Most people who enter antique stores wander aimlessly, looking for anything that might catch their eye. But for Haylee and Ryan Saunders, they scour the shelves and cases with a singular focus for an elusive treasure: uranium glass.
When Ryan began working at Idaho National Laboratory, he had an idea to try and collect as many elements of the periodic table as possible. He is passionate about the radioactive elements because of his work at INL. After conducting research on the elements he could possibly collect and how to get them, he learned about uranium glass and quickly developed an obsession for it.
Ryan has worked as a calibration technician at INL’s Standards and Calibration lab for more than 11 years. His work supports INL’s mission by providing traceable and accurate measurement data for researchers. The equipment used to take recordable measurements at the laboratory must be calibrated to make sure that the data is correct and usable. This ensures a high-level of confidence in the integrity of the data that researchers collect.
Haylee also works for INL as a contract specialist. Her work ensures that the proper contracts and agreements are in place between INL and universities, so that they can collaborate on research.
In their spare time, the Saunders family looks for uranium glass. It can be tricky to know whether it is truly made with uranium. Sometimes the glass has a green tint, but the best way to tell if it really contains uranium is to shine a black light on it. The uranium oxide in the glass will cause it to fluoresce bright green under black light, regardless of what color the glass is under normal light.
“While many people know about uranium in the context of nuclear energy, not many know about the beauty it can bring to glass,” Ryan said.
The history of uranium glass goes back all the way to 79 A.D., but it wasn’t popularized until the 1820s when the pressed glass technique was invented. The newly discovered method of fabrication allowed for mass production and lower cost, which meant more people could afford to own it. Later, it was discovered that the uranium could be combined with various materials to produce different colors in the glass. For instance, when uranium is mixed with gold, it creates a beautiful pink color within the glass, which was a popular method used by Fenton, a glass manufacturer renowned for their ornate glass creations.
In the U.S., production of uranium glass stopped when the government confiscated all uranium supplies for the Manhattan Project during World War II. After the war, a few companies resumed production, but on a much smaller scale. Today, most producers have ceased production of uranium glass because of tighter government restrictions regarding uranium dioxide. Small glass makers continue to produce some pieces, but they are rare.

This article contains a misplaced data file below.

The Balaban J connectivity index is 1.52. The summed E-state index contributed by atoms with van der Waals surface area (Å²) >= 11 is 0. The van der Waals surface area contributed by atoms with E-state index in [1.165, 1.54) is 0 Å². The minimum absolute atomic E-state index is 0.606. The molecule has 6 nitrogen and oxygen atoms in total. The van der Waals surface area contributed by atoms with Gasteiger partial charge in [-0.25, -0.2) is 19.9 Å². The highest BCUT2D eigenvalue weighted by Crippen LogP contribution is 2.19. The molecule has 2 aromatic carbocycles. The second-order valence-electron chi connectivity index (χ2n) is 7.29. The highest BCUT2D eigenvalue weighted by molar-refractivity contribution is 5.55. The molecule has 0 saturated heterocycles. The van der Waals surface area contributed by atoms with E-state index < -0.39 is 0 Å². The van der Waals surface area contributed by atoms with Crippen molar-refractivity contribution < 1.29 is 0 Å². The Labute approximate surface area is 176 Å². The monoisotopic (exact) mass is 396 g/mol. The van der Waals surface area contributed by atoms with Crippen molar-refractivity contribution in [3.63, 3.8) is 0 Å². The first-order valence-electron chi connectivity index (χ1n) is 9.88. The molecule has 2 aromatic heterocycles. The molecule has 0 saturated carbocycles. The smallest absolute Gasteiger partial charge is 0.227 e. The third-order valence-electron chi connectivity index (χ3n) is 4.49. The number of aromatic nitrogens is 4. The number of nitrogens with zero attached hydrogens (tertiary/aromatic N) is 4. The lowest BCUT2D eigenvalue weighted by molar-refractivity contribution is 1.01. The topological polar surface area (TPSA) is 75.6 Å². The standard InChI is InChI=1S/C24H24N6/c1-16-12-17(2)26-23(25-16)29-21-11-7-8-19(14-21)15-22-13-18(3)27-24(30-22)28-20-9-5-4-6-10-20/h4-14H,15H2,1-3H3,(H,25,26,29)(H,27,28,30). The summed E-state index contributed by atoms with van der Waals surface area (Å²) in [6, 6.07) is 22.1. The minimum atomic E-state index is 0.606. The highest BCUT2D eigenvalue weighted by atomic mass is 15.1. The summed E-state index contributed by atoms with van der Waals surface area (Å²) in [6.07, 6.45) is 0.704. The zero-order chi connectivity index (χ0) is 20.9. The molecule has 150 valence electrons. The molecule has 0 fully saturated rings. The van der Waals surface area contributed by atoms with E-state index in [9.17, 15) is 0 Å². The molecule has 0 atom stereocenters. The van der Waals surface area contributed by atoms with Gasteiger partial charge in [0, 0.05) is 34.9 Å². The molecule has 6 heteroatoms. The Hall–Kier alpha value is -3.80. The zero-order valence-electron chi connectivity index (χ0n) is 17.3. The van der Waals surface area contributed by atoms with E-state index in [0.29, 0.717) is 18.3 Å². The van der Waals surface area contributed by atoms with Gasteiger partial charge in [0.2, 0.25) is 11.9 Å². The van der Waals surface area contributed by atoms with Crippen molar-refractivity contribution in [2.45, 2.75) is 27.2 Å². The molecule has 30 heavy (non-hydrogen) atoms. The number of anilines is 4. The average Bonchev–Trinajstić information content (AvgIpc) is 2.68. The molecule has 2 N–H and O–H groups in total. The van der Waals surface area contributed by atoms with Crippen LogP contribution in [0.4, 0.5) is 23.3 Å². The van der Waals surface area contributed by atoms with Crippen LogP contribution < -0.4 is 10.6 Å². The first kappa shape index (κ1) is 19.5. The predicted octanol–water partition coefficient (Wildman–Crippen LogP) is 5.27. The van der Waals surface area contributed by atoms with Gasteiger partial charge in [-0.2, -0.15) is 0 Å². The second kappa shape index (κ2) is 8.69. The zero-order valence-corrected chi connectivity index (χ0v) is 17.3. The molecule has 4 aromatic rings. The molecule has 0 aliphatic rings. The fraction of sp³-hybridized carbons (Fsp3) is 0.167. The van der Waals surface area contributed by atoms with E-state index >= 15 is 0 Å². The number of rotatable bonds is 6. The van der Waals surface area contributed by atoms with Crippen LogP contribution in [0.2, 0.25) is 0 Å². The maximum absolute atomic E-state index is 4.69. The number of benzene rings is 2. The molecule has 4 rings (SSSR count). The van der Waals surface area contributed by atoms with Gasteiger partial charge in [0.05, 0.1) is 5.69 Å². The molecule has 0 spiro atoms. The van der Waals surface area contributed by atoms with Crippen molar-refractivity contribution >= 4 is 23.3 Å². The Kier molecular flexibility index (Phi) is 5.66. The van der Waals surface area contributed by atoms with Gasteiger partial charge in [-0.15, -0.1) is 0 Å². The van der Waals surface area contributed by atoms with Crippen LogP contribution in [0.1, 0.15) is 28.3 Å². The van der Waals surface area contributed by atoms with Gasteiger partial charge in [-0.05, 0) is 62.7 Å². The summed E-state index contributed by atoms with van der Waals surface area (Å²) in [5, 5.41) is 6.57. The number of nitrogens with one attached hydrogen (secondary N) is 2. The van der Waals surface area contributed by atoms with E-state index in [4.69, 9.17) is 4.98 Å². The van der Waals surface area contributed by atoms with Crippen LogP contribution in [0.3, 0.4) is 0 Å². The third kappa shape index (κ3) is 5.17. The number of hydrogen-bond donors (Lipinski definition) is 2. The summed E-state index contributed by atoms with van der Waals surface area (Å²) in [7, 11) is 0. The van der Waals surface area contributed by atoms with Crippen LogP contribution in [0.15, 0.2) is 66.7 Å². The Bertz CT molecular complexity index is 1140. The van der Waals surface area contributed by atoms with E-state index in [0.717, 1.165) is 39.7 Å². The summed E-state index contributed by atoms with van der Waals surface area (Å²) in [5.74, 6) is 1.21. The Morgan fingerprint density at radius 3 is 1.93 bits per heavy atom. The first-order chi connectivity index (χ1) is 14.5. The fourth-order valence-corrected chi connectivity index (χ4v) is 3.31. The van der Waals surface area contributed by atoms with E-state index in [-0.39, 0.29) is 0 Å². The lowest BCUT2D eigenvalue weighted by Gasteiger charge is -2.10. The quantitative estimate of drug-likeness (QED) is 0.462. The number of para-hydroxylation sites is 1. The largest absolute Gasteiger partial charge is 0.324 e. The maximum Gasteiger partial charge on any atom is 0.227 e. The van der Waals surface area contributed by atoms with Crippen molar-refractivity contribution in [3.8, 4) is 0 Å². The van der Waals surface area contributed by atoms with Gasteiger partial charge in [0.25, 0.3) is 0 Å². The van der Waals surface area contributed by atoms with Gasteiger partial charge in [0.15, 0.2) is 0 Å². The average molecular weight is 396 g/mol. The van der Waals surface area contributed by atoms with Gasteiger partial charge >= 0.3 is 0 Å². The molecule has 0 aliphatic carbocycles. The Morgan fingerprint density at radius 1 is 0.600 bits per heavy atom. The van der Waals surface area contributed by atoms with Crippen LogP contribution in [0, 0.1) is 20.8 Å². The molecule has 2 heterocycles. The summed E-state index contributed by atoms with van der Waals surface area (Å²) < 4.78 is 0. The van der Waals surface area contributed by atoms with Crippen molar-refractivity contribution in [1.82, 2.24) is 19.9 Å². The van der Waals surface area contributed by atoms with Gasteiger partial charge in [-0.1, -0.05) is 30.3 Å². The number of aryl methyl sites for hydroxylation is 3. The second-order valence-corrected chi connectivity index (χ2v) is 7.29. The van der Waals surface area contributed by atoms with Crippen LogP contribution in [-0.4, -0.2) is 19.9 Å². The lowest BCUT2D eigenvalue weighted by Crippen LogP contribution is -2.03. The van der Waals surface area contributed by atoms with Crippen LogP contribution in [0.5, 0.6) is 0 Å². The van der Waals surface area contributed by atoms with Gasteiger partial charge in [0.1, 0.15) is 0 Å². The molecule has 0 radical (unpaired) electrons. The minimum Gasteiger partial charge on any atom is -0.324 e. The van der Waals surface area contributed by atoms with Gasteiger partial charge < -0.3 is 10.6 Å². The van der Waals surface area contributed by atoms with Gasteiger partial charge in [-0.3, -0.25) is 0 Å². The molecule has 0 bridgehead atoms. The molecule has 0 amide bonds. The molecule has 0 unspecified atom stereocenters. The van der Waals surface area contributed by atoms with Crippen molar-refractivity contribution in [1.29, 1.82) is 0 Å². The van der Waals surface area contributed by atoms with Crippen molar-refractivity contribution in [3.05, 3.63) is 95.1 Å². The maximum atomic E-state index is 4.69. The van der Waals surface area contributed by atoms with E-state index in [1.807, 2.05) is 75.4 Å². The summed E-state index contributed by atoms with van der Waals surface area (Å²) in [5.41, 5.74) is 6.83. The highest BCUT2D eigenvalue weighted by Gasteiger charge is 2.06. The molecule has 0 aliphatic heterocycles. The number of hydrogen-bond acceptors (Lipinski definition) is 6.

Despite the difficulties in acquiring the glass pieces, the Saunders’ love for uranium continues to blossom. Haylee kick-started Ryan’s collection buying him his first three pieces as a Christmas gift in 2016. “This is where my love for uranium started,” he said. Since then, he has built his collection, collecting almost three cabinets full, with over 100 pieces of glass in all colors, shapes and sizes. The family continues searching for more. “We enjoy travelling with our children. The kids will bring their black lights into the antique stores with us to find more glass,” Ryan said. They each have a little keychain black light and love finding new things to add to the collection.
While building the collection, the family tries to find unique shapes and colors of the glass. Uranium glass comes in many different colors and styles usually ranging from yellows to blues and green. Ryan has been surprised on a few occasions when his wife or kids find an item that he has passed up because he thought it didn’t look to be the right color. This is why he always has a black light on hand to double check for that glow.
With all the possible colors and shapes, the couple hopes to continue building their collection. When asked what his favorite element is, Ryan said, “It was a clear winner, my favorite element is uranium because of the beauty that can be found in it.”
Hobbies are fulfilling, and fulfilled people make more productive employees. Hobbies unearth hidden skills, alleviate stress, unite you with others, and improve quality of life — all things that will help you function better at work. See other stories about Idaho National Lab employees.
Posted Oct. 7, 2019